Those who think LeBron James is a better player than Michael Jordan ever was have a new statistic to strengthen their argument.
Los Angeles Lakers star James moved ahead of Jordan into fourth in the NBA's all-time points list when he overhauled the former Chicago Bull great's total of 32,292 on Wednesday.
It is unlikely to end the debate over who is the greatest of all time, though, with Jordan still ahead in championship wins – six to James' three – and MVP awards – five to James' four.
To mark James surpassing Jordan's points haul, two Omnisport writers make the case for who is basketball's greatest ever.
The case for Michael Jordan
By Tom Webber
Asked which feat was harder out of James Harden's run of 30 straight 30-point games and Russell Westbrook's 10 consecutive triple-doubles during the All-Star weekend in Charlotte last month, Jordan replied with a smile: "Six championships, by all means."
You'd have to think his answer would be the same if he had to factor making the NBA Finals for eight seasons in a row into the equation too.
In an era dominated by hard, physical defense, the notorious Detroit Pistons looked set to reign at the end of the rivalry between the Lakers and the Boston Celtics in the late 1980s.
Jordan's style stood in stark contrast to the Pistons and his agility and athleticism was unparalleled, making him an enthralling watch for basketball fans across the globe.
He is also a two-time Olympic champion and retains the best points-per-game average of any NBA player in history at 30.1.
LeBron couldn't wear the number 23 at the Miami Heat because president Pat Riley had honoured Jordan by retiring it, even though the Brooklyn-born shooting guard never played for the franchise. That's how good he was.
James has dominated a period in basketball, but he has not defined one like Jordan.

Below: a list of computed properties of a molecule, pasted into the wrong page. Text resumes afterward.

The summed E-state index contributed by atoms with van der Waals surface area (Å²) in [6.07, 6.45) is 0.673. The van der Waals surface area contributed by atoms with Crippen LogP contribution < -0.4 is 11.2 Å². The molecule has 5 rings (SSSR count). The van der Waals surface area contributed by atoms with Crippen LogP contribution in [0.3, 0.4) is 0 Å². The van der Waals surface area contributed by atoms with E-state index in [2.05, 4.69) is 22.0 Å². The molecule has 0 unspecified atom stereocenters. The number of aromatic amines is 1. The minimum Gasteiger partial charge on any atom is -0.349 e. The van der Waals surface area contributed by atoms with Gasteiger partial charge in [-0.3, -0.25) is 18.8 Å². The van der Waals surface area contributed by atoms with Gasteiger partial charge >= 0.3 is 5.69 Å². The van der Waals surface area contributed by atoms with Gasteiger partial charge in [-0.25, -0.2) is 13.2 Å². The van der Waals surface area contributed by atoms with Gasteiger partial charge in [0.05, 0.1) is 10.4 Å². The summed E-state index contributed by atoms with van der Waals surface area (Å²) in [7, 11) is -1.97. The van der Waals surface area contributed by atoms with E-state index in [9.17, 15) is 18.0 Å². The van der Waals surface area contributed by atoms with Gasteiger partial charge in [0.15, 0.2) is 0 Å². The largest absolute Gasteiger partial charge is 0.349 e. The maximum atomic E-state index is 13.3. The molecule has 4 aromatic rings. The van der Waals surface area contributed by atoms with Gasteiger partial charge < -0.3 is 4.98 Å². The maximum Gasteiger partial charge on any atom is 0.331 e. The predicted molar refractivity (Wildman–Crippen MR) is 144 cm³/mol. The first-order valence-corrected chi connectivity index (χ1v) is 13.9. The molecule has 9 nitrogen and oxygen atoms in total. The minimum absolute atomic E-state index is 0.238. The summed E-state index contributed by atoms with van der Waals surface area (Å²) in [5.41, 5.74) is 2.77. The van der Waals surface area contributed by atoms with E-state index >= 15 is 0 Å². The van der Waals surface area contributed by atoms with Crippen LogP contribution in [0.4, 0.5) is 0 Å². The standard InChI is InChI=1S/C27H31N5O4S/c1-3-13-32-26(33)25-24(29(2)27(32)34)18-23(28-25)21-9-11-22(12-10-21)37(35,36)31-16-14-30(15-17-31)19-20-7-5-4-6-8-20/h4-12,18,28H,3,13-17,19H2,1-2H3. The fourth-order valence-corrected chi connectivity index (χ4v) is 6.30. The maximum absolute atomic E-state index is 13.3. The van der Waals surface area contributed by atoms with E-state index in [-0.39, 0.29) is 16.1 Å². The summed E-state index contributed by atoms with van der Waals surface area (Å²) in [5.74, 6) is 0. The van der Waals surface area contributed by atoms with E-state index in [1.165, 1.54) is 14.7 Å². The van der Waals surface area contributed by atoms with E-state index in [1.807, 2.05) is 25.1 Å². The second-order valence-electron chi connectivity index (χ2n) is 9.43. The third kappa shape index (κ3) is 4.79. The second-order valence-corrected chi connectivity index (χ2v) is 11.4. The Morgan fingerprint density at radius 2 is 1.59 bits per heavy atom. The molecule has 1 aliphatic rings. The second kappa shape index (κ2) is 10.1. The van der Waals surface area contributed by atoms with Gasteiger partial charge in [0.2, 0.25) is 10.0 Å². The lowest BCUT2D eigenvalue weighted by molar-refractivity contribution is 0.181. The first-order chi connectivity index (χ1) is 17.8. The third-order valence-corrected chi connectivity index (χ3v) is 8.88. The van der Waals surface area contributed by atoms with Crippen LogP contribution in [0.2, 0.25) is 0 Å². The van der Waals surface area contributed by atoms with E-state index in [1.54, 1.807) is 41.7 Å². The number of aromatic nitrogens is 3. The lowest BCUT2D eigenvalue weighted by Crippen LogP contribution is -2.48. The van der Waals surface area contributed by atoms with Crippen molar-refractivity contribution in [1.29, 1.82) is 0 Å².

The case for LeBron James
By Liam Blackburn
Put simply, no athlete in history has had to cope with the hype bestowed upon James – dubbed 'The Chosen One' on a Sports Illustrated cover as a 17-year-old – and he has not only lived up to the billing but exceeded those expectations.
Ohio's favourite son put an entire city on his back to end Cleveland's title drought and deliver the Cavaliers their first ever championship in 2016.
The Cavs were 3-1 down to one of the greatest teams ever assembled and James stepped up with back-to-back 41-point displays against the Golden State Warriors before a triple-double and 'The Block' cemented his Finals MVP award in Game 7.
It was James' third title and, in his view, affirmation he was the greatest to ever take to the hardwood.
The Finals losses should not count against him. Eight appearances in a row, with two different teams, carries more credence than Jordan's 6-0, and if titles alone were the yardstick to measure potential GOATs by, Bill Russell would be grazing in the field with his 11 rings anyway.
Jordan was ahead of his time in the way he played the game but James is still dominating, 16 years on from his NBA debut, in a league unrecognisable from the one 'The Chosen One' first entered.
Jordan took basketball to new heights, but James has raised the bar again.